On an unrelated issue related to the suspension of the four symphony players, I raised a point about the political tradition of the London Philharmonic. However, in your reply, you seemed to dismiss Thomas Russell and his stewardship of the orchestra as having been under communist influence. The allies were fighting a world war, and one’s political persuasion didn’t seem to matter until later, during the witch hunts of the Cold War period when Russell was forced out. (After all wasn’t J.D. Bernal, a confirmed Socialist, the scientific advisor to Lord Mountbatten’s and responsible for major military engineering innovati?) My understanding is that while Russell was orchestra manager, the concert director/program director was Felix Aprahamian- who later was a distinguished music critic of the Sunday Times -he was a staunch monarchist- and that, notwithstanding differences in political ideology, the orchestra was united in its vision and direction during the war.

    You may have hit on a deeper point however, and that is that Russell was fired and essentially blacklisted during the Red Scare, and the orchestra basically caved in, notwithstanding his brilliant work during the war, (something widely acknowledged at the time). So here maybe you have it again, four musicians suspended by management and now out of work- only temporarily one hopes- because of a political stance they took in a protest letter in which they fully identified who they were.

    Looking to the future, may the orchestra clarify its terms of employment , but in such a way that it doesn’t have
    a chilling effect on political speech.

    • Russell, I think I stated, fell victim to a Cold War witchhunt. His politics did not overtly affect his management of the orch. However, in 1953 no subsidy-receiving London orch (let alone an American one) could afford to have a manager who was an avowed supporter of the USSR.

      • I think your acknowledgment of Russell’s victiimization during the Cold War still leaves the impression that he pursued an agenda to further the political interests of the USSR, and that it influenced his management of the London Philharmonic , albeit “sub rosa”- i.e., without being overt, thereby perpetuating the myth that he was a communist “agent” or “spy”.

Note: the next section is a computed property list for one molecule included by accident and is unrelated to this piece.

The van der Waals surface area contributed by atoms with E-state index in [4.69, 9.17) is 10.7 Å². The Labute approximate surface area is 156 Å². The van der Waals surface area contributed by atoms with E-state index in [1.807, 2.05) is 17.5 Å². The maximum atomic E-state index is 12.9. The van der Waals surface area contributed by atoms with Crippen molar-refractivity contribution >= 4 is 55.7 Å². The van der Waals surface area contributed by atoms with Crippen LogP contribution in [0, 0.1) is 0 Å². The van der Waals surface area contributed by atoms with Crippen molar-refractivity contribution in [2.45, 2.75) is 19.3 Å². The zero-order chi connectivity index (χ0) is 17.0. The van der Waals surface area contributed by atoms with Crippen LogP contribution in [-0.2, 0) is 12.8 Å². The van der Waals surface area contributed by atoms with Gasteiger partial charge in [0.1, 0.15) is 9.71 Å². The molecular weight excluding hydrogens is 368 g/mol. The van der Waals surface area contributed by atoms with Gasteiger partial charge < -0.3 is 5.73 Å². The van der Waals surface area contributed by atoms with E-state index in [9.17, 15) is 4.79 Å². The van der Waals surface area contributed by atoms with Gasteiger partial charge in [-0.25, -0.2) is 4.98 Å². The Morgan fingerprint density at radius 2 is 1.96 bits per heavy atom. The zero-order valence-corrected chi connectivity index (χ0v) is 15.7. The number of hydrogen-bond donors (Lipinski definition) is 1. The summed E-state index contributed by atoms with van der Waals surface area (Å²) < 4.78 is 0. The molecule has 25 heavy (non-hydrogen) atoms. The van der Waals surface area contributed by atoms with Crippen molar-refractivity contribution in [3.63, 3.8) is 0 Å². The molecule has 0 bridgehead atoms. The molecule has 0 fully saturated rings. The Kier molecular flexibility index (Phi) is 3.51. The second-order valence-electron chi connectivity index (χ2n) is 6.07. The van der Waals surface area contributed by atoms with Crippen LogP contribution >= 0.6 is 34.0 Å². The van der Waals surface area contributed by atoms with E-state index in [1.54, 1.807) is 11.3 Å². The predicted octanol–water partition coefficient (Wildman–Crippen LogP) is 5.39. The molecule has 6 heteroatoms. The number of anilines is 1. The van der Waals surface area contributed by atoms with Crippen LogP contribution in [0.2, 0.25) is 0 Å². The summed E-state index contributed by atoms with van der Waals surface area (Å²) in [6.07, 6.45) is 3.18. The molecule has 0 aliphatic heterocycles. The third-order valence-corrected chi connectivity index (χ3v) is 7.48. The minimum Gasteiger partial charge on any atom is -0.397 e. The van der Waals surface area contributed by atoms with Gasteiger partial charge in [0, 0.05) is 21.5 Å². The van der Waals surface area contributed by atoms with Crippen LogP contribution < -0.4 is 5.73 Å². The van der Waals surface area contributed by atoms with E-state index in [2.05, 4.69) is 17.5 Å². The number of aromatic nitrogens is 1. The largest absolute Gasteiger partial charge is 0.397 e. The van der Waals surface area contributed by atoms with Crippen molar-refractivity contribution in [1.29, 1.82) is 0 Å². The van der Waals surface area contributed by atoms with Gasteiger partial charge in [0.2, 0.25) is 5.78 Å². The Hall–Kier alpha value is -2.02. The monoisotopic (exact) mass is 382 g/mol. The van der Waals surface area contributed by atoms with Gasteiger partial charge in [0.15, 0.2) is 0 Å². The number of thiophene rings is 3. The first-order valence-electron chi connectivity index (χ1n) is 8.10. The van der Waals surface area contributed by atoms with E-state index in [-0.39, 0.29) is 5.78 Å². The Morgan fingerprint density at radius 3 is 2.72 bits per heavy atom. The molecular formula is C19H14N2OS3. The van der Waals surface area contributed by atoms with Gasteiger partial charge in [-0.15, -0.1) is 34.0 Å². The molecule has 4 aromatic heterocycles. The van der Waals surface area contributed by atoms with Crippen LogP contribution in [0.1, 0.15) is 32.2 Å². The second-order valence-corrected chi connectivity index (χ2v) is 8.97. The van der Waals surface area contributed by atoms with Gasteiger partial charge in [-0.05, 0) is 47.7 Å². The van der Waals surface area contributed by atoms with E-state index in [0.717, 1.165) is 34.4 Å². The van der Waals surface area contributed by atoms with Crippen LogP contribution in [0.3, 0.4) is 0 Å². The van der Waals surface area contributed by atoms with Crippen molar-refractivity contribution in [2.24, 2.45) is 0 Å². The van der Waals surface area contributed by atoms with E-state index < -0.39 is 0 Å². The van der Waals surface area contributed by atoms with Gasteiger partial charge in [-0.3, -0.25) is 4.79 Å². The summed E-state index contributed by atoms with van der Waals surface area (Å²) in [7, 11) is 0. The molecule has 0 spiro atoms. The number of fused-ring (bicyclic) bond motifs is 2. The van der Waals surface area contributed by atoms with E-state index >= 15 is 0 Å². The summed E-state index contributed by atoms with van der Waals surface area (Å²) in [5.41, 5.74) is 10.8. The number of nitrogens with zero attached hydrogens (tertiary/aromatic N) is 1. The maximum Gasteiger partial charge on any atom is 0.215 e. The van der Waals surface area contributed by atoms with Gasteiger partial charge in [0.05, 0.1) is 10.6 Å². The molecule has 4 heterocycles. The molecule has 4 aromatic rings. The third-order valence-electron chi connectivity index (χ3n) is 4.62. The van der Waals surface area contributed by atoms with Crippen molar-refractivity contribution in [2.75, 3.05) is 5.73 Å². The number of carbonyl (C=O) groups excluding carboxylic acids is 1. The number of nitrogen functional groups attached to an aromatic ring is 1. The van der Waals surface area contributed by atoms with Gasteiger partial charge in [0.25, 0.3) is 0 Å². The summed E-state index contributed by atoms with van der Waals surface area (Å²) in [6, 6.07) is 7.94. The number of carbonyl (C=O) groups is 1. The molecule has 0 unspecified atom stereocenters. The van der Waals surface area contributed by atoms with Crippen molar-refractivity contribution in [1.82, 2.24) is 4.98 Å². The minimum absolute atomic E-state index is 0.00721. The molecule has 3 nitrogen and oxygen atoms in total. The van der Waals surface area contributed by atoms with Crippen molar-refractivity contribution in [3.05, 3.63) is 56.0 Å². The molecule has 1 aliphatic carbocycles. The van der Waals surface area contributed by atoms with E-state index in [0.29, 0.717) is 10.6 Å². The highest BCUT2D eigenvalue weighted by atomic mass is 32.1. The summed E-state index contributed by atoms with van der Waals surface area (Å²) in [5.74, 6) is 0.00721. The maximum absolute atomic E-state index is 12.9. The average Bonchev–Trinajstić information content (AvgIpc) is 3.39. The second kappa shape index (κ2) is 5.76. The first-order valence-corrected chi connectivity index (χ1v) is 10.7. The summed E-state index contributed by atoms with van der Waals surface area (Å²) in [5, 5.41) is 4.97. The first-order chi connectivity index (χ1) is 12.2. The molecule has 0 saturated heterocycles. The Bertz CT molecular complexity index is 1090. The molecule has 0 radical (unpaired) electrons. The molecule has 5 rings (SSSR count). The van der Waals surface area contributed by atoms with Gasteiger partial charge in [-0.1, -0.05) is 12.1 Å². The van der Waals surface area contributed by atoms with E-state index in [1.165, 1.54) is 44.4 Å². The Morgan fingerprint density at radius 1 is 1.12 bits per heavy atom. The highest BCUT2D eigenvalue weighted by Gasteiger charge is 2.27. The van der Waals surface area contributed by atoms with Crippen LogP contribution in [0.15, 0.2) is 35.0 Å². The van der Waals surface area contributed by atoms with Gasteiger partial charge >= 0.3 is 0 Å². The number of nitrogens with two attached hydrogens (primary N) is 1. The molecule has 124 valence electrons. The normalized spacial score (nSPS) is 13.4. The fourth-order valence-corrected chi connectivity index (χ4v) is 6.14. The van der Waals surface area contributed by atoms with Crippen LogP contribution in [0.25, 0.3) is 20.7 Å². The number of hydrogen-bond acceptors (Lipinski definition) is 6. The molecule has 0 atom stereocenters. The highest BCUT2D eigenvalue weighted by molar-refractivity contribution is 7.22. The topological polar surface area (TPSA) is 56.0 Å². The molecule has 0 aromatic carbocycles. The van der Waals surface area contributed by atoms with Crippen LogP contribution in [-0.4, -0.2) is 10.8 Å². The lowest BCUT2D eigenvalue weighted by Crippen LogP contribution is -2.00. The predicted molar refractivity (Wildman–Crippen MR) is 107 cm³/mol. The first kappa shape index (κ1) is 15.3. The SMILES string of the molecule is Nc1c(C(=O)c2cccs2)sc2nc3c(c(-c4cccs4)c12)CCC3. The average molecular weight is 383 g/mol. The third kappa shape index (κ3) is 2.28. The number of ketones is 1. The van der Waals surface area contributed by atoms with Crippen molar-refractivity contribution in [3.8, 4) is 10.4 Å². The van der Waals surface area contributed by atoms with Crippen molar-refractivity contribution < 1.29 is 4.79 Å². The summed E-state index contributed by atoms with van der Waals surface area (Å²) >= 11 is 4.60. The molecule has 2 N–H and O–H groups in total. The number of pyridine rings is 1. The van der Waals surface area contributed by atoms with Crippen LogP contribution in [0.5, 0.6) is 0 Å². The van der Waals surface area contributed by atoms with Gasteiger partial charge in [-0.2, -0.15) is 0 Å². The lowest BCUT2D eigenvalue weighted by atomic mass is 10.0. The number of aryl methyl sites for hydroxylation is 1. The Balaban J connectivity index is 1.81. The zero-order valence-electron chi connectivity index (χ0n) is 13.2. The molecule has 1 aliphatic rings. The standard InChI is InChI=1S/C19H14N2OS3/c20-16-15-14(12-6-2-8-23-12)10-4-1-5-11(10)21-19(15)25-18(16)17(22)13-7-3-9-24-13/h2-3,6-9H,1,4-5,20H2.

Prof. Richard Witt has written a fascinating, but also disturbing account of Russell’s firing; and it reveals that Russell had strong support not only in the orchestra committee- he was not only highly innovative in the orchestra’s programming and in ensuring its financial survival during a period of hardship- but he himself had been a violist, and helped institute and promote the policy of self governance by the orchestra’s musicians.) Just as important, the orchestra had the strong support in the community- while other orchestras were struggling, the London Philharmonic continued to survive and remain successful, despite little or no grant funding.

        But in the end, outside political influences, aided by the machinations of Adrian Boult, conspired to blackmail the orchestra with the denial of a new home in which to present its concerts, a force his termination. The article also notes that many other outstanding British musicians (as well as others who had emigrated to Britain), were also being blacklisted, and these included Sir Michael Tippett, Alan Bush and,Berthold Goldschmidt. (Unfortunately, at that time, the political loyalties of anyone in the peace movement were regarded as suspect. Now, it is for other reasons.)

        The article can be accessed at: http://www.richardwitts.com/pdf/Boult_Russell.pdf
        (Violists are urged to read it.)

  3. It is worth to refer to the comment by an individual political critic from mainland China, whose view point to this issue is sincere and very close to the political reality of China. I’m afraid that I am not able to translate it properly. But here you go:

    http://www1.hk.apple.nextmedia.com/template/apple/art_main.php?iss_id=20110926&sec_id=4104&subsec_id=12731&art_id=15646885